Dale F. Eickelman's Personal Picks
E-mail became available in Morocco in 1995, and since then the Internet has grown increasingly accessible to Moroccans, as evidenced by the increasing numbers of both Internet cafés in Moroccan cities and websites from
and on Morocco. Here are some highly personal selections to help you get a sense both of Morocco and of Dartmouth's Foreign Study Program in Fez.
The best source for current events in Morocco is the daily press summary of the French Embassy in Morocco. The coverage is fair and to the point, and (understandably) in French. Other buttons on the homepage offer information on cultural developments.
In English, the best available site is that of the Tangier American Legation Museum. It offers a virtual tour of the American Legation, the oldest U.S.-owned embassy overseas, and helpful links to other English and French sites concerning Morocco, including music. Their host site, La Maison du Maroc, is also an excellent source of information about Morocco.
You will also find much of interest on the "Friends of Morocco" website. This is a US-based site maintained by an association of former Peace Corps volunteers who have served in Morocco. The site offers a weeklysummary of significant news.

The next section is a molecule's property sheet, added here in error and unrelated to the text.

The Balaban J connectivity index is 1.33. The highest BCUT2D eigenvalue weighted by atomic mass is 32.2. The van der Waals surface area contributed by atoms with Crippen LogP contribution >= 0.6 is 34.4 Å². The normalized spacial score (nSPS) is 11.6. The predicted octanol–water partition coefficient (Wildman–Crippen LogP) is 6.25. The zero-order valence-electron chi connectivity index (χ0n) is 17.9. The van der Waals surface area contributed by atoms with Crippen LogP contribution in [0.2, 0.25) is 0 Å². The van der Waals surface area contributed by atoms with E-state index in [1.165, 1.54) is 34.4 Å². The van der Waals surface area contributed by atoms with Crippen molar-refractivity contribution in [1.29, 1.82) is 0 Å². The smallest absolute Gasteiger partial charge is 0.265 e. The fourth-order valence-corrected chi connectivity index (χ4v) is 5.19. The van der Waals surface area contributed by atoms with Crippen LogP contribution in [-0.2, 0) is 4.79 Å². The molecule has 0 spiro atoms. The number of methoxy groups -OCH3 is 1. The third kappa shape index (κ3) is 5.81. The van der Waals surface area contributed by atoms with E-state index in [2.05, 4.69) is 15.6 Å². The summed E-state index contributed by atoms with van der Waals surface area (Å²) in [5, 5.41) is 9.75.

Next up is one of my personal web favorites. It is the website of Morocco's first regional newsweekly, established in 1992 and run from Tangier. Its editor, Jamal Amiar, is one of my former students, so the tie to this site is also a personal one.
You may also wish to look at the site of our host institution in Fez, the American Language Institute in Fez.
Simon O'Meara, our colleague from the University of Leeds (UK) who has been teaching our course, "Discovering an Islamic City: Fez," suggests this link for those interested in the houses of Fez.